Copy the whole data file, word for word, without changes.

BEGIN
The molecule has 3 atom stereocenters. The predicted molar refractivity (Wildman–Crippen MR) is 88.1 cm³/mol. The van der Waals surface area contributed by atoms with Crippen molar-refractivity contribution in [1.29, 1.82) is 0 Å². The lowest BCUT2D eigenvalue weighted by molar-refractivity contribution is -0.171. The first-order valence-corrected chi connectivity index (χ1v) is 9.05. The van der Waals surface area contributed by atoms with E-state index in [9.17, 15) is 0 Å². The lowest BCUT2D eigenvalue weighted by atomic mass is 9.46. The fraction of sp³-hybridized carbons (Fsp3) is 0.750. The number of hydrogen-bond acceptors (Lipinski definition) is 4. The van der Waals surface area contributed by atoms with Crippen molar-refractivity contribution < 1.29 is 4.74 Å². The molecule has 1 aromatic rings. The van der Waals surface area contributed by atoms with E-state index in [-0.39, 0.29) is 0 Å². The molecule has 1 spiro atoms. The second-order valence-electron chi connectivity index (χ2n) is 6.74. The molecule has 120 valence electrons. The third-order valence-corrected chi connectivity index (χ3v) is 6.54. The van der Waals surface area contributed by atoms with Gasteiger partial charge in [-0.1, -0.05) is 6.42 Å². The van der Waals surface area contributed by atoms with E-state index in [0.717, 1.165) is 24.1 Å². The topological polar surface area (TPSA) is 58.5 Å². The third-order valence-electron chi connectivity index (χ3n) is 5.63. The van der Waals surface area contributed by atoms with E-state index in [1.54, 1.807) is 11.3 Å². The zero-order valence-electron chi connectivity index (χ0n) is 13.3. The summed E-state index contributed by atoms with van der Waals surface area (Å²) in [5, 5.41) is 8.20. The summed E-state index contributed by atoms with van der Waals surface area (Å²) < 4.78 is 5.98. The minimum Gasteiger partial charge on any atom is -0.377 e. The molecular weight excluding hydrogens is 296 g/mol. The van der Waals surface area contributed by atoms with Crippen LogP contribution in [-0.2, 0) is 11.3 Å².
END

The molecule has 3 atom stereocenters. The predicted molar refractivity (Wildman–Crippen MR) is 88.1 cm³/mol. The van der Waals surface area contributed by atoms with Crippen molar-refractivity contribution in [1.29, 1.82) is 0 Å². The lowest BCUT2D eigenvalue weighted by molar-refractivity contribution is -0.171. The first-order valence-corrected chi connectivity index (χ1v) is 9.05. The van der Waals surface area contributed by atoms with E-state index in [9.17, 15) is 0 Å². The lowest BCUT2D eigenvalue weighted by atomic mass is 9.46. The fraction of sp³-hybridized carbons (Fsp3) is 0.750. The number of hydrogen-bond acceptors (Lipinski definition) is 4. The van der Waals surface area contributed by atoms with Crippen molar-refractivity contribution < 1.29 is 4.74 Å². The molecule has 1 aromatic rings. The van der Waals surface area contributed by atoms with E-state index in [-0.39, 0.29) is 0 Å². The molecule has 1 spiro atoms. The second-order valence-electron chi connectivity index (χ2n) is 6.74. The molecule has 120 valence electrons. The third-order valence-corrected chi connectivity index (χ3v) is 6.54. The van der Waals surface area contributed by atoms with Gasteiger partial charge in [-0.1, -0.05) is 6.42 Å². The van der Waals surface area contributed by atoms with E-state index in [0.717, 1.165) is 24.1 Å². The topological polar surface area (TPSA) is 58.5 Å². The third-order valence-electron chi connectivity index (χ3n) is 5.63. The van der Waals surface area contributed by atoms with E-state index in [1.54, 1.807) is 11.3 Å². The zero-order valence-electron chi connectivity index (χ0n) is 13.3. The summed E-state index contributed by atoms with van der Waals surface area (Å²) in [5, 5.41) is 8.20. The summed E-state index contributed by atoms with van der Waals surface area (Å²) < 4.78 is 5.98. The minimum Gasteiger partial charge on any atom is -0.377 e. The molecular weight excluding hydrogens is 296 g/mol. The van der Waals surface area contributed by atoms with Crippen LogP contribution in [-0.2, 0) is 11.3 Å².